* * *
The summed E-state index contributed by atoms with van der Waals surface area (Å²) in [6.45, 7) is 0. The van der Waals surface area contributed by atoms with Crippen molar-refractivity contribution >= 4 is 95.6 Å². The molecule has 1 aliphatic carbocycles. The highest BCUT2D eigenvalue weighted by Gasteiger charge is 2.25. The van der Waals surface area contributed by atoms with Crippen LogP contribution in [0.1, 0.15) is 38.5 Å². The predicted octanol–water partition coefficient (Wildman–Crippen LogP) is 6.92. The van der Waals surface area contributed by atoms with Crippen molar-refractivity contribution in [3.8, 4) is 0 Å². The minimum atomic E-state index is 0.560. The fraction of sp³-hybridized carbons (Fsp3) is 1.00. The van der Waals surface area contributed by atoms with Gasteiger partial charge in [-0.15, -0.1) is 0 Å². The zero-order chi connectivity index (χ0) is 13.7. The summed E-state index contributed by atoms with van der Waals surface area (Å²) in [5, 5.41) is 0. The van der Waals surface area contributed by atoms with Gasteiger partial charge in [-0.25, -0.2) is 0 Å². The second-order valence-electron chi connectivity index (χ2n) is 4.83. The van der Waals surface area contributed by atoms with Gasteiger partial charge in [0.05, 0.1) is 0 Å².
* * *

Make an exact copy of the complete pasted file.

The summed E-state index contributed by atoms with van der Waals surface area (Å²) in [6.45, 7) is 0. The van der Waals surface area contributed by atoms with Crippen molar-refractivity contribution >= 4 is 95.6 Å². The molecule has 1 aliphatic carbocycles. The highest BCUT2D eigenvalue weighted by Gasteiger charge is 2.25. The van der Waals surface area contributed by atoms with Crippen LogP contribution in [0.1, 0.15) is 38.5 Å². The predicted octanol–water partition coefficient (Wildman–Crippen LogP) is 6.92. The van der Waals surface area contributed by atoms with Crippen molar-refractivity contribution in [3.8, 4) is 0 Å². The minimum atomic E-state index is 0.560. The fraction of sp³-hybridized carbons (Fsp3) is 1.00. The van der Waals surface area contributed by atoms with Gasteiger partial charge in [-0.15, -0.1) is 0 Å². The zero-order chi connectivity index (χ0) is 13.7. The summed E-state index contributed by atoms with van der Waals surface area (Å²) in [5, 5.41) is 0. The van der Waals surface area contributed by atoms with Gasteiger partial charge in [-0.25, -0.2) is 0 Å². The second-order valence-electron chi connectivity index (χ2n) is 4.83. The van der Waals surface area contributed by atoms with Gasteiger partial charge in [0.05, 0.1) is 0 Å².